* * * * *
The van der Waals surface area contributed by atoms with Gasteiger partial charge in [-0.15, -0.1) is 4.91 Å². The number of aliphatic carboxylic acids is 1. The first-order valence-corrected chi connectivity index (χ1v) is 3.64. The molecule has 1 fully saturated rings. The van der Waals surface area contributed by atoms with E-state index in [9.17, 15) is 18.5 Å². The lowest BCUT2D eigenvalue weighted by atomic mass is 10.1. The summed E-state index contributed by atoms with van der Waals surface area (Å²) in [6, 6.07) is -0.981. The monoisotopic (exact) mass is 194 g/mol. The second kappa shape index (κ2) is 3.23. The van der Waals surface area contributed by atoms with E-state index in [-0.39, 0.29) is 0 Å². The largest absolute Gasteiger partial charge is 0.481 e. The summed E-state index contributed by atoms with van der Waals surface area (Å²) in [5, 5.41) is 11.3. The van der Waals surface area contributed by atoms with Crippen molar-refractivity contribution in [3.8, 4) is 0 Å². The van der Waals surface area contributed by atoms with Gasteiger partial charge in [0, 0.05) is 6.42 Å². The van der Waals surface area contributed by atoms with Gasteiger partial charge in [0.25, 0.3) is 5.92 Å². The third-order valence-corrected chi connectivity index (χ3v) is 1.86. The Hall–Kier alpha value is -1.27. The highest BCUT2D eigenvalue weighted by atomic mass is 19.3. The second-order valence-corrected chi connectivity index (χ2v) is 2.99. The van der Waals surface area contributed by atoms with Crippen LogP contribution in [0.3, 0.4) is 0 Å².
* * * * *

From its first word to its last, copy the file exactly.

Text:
The van der Waals surface area contributed by atoms with Gasteiger partial charge in [-0.15, -0.1) is 4.91 Å². The number of aliphatic carboxylic acids is 1. The first-order valence-corrected chi connectivity index (χ1v) is 3.64. The molecule has 1 fully saturated rings. The van der Waals surface area contributed by atoms with E-state index in [9.17, 15) is 18.5 Å². The lowest BCUT2D eigenvalue weighted by atomic mass is 10.1. The summed E-state index contributed by atoms with van der Waals surface area (Å²) in [6, 6.07) is -0.981. The monoisotopic (exact) mass is 194 g/mol. The second kappa shape index (κ2) is 3.23. The van der Waals surface area contributed by atoms with E-state index in [-0.39, 0.29) is 0 Å². The largest absolute Gasteiger partial charge is 0.481 e. The summed E-state index contributed by atoms with van der Waals surface area (Å²) in [5, 5.41) is 11.3. The van der Waals surface area contributed by atoms with Crippen molar-refractivity contribution in [3.8, 4) is 0 Å². The van der Waals surface area contributed by atoms with Gasteiger partial charge in [0, 0.05) is 6.42 Å². The van der Waals surface area contributed by atoms with Gasteiger partial charge in [0.25, 0.3) is 5.92 Å². The third-order valence-corrected chi connectivity index (χ3v) is 1.86. The Hall–Kier alpha value is -1.27. The highest BCUT2D eigenvalue weighted by atomic mass is 19.3. The second-order valence-corrected chi connectivity index (χ2v) is 2.99. The van der Waals surface area contributed by atoms with Crippen LogP contribution in [0.3, 0.4) is 0 Å².